Commission menus may not fairly reflect the actual cost of advice, suggests analysis by Taxbriefs, as the data collated could be distorted by "rounding", the product category it is included in or by payment method.
Details of Taxbriefs’ monthly newsletter - Taxbriefs Financial Timesaver - suggests the information included in an adviser’s commission menu could be distorted in part by the FSA’s methods of collating data, as market average commission will be 'rounded'.
The FSA has designed commission menus to try and encourage consumers to shop around when seeking financial advice and bring more competitive rates.
However, Taxbriefs highlights analysis by PricewaterhouseCoopers suggests the FSA’s own data cannot confidently be trusted as an indicator of commissions as PwC says 'average rates are rounded at a level that does not imply a high level of accuracy'.
Moreover, Taxbriefs’ own study of the 04/03 cost of advice consultation - labelled in the newsletter as À La Carte Commissions Menus - suggests regular premium products could, at first glance by a consumer, appear to be better value than single premium products because both regular and single premiums commissions will have to be recorded together within one product type - investment bonds, for example, will include all single premium whole life and endowment based products, even though there could be significant differences between products and commission levels.
Some advisers could find their maximum commission looks worse than the market average, suggests Taxbriefs, as results are weighted by volume - a factor which will benefit intermediaries able to offer substantial commission discounts for large volume of business.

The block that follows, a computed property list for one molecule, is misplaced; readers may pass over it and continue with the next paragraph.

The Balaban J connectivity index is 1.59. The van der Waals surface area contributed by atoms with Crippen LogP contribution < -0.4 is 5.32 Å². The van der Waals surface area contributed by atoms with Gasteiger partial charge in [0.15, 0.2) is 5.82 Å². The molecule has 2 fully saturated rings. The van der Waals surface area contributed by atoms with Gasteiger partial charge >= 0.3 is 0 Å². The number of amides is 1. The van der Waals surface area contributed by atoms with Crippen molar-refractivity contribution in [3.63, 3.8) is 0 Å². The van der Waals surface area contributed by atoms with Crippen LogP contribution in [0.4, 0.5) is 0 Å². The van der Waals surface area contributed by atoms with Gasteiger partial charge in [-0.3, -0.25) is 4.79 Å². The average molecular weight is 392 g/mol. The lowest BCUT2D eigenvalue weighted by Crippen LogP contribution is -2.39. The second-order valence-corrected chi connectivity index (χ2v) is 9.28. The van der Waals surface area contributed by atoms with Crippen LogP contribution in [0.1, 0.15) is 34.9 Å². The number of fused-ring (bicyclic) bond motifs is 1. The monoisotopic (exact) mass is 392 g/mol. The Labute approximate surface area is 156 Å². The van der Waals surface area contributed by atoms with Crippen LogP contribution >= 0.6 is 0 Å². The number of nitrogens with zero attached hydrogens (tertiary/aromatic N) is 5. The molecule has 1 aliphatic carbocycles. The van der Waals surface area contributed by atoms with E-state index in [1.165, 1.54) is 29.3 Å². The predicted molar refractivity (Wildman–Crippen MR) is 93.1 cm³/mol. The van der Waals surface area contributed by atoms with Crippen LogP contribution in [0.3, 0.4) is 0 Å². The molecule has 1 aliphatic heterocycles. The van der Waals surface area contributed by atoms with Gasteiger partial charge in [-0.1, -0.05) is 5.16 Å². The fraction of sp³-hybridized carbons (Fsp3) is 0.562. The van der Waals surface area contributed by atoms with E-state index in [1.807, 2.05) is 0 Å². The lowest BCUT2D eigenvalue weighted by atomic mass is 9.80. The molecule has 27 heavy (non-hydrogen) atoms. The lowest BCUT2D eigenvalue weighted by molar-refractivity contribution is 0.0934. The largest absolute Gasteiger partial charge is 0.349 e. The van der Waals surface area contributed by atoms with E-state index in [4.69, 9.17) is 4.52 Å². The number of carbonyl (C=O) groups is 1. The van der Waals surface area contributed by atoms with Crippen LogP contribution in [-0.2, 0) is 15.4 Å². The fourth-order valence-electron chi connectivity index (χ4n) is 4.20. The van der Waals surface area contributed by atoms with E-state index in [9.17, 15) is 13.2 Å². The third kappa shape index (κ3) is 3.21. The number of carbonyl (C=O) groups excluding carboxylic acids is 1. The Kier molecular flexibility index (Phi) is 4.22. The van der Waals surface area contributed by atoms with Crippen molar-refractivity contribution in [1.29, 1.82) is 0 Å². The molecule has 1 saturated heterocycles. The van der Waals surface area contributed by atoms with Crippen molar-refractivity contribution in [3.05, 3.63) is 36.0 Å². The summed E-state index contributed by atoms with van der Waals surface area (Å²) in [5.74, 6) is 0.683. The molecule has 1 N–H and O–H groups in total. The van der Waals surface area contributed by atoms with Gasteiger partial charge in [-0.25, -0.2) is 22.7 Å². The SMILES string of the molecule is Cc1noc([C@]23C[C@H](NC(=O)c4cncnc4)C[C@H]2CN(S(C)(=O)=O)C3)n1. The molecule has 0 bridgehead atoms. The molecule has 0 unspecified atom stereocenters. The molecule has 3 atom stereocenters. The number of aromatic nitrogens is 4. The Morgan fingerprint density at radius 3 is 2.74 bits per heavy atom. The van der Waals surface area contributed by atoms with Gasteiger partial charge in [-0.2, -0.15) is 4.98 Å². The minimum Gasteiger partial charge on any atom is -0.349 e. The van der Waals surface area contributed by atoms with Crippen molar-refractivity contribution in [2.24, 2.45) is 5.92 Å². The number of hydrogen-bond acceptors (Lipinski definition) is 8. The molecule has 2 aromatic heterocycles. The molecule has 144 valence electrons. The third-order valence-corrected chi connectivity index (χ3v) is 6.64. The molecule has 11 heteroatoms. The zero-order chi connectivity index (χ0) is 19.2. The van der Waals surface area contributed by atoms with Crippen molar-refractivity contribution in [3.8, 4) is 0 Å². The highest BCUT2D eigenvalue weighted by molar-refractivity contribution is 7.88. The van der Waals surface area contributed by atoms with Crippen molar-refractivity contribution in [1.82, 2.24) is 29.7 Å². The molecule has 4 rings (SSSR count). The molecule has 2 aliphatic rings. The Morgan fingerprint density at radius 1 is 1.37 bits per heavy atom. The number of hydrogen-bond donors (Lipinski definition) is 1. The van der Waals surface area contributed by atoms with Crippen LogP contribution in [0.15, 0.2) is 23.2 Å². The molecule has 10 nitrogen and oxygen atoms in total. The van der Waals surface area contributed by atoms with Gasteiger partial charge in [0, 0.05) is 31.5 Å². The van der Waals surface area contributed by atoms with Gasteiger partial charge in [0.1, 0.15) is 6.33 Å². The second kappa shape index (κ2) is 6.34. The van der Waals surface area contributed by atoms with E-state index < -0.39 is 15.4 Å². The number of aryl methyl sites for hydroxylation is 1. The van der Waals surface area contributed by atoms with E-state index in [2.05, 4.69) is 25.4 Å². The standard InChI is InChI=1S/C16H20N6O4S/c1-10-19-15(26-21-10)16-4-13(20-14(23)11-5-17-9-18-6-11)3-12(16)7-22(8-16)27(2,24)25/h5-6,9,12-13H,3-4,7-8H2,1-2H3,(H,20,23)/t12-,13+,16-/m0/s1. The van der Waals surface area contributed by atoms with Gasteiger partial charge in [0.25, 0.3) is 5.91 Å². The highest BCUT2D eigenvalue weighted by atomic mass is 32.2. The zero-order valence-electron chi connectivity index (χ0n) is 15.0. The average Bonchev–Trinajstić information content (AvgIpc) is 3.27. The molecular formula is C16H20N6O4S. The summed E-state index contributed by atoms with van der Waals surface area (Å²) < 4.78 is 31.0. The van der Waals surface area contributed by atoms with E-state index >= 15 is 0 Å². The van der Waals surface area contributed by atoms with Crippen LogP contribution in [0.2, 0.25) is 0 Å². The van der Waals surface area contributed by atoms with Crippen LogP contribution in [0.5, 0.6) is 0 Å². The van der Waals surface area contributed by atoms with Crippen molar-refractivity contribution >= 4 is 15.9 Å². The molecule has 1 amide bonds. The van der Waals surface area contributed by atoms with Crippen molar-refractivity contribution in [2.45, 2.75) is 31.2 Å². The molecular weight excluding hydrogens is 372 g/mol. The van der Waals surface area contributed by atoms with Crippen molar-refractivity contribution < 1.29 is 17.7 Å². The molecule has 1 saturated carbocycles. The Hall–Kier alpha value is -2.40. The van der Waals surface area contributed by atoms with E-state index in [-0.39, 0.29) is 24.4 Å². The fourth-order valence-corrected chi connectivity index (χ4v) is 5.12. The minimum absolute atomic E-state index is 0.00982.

That said, IFAs could find their maximum commissions are lower than the FSA’s market average for products where tied sales are relatively high, even though the product charges may show no difference between channels.
Aside from the additional complications of explaining commission menu intricacies, advisers could find they will have to update their menus more frequently than the y might like and at a higher cost - even though the FSA says it will review its rates ’regularly’ - as commission rates within products such as investment bonds can alter quickly.
This is just one of the short commentaries Taxbriefs offers on financial developments within its newsletter.
Our subjects covered include:
- Budget 2004: First Thoughts
- With Profit, Without Business
- Jersey Tightens [its rules on residents]
- Long Term Investment Returns
- Penrose, At Last
- Lights, Action, Revenue
- You May Have Missed
- Market Facts and Commentary
- A Return to Inflation?
Contact Taxbriefs for a copy of their latest monthly newsletter.IFAonline
What made financial headlines over the weekend?
To promote 'long-term investment'
Switching 'hard and expensive'
Smaller funds still packing a punch